"The Cypriot government put various options forward, including this," spokesman Christos Stylianides said.
The BBC reported Friday the cost of the bailout has jumped from $22.8 billion to $30 billion, which Stylianides blamed on former President Dimitris Christofias for failing to "take responsibility and complete indecisiveness."
The increased cost is expected to be the responsibility of Cyprus alone as Luxembourg Finance Minister Luc Frieden said the European community and the International Monetary Fund were not likely to increase their share.
The bailout for Cyprus is already the first set up in Europe that asks bank depositors to pay for a part of the bill.
Under the current terms of the bailout, depositors with more than $130,600 in the bank will pay a portion of the bill.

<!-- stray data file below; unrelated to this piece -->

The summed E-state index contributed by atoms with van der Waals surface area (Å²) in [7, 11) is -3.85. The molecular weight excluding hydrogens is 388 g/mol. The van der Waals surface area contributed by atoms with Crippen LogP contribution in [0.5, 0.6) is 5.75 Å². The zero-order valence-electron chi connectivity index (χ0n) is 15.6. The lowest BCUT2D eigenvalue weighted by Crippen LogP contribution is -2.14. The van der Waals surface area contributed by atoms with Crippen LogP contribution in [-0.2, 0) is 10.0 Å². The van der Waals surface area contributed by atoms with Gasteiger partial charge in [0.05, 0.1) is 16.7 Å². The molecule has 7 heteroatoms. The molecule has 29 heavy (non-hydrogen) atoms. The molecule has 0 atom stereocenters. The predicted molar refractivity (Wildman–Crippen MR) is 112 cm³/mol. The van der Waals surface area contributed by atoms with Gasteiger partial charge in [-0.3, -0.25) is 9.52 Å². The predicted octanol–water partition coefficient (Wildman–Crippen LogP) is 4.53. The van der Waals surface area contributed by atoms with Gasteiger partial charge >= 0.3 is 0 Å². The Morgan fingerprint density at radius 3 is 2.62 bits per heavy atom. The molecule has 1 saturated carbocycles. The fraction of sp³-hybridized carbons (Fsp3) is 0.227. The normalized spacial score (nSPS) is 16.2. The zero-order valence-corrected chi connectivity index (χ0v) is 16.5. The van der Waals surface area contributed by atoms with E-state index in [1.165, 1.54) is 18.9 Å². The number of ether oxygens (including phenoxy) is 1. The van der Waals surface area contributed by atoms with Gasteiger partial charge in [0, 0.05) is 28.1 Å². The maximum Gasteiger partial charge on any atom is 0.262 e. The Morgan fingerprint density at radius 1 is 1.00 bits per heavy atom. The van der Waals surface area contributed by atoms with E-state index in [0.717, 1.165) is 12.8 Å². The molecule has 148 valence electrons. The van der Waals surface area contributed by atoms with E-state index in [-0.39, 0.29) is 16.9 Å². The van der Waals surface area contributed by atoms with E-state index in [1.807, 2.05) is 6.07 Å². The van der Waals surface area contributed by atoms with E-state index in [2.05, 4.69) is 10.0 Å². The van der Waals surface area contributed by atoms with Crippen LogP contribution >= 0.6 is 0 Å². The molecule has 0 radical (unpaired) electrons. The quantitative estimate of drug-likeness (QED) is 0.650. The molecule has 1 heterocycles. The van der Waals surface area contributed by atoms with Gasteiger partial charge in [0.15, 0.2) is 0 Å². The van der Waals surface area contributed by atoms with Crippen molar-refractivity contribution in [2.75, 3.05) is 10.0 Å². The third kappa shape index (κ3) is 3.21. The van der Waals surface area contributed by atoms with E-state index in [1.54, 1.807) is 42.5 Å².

Cyprus this week relaxed some of the restrictions it had imposed on bank transactions that were meant to prevent a run on the country's banks.
The new rules allow for transactions of as much as $392,000. Under previous rules, small businesses complained they could not meet their payroll obligations or pay for supplies.
The bailout for Cyprus is expected to be the focus of high level talks scheduled for Friday in Dublin. In addition, finance ministers are expected to discuss the growing concern regarding the financial stability of Slovenia and progress Greece has made complying with the terms of its bailout package.
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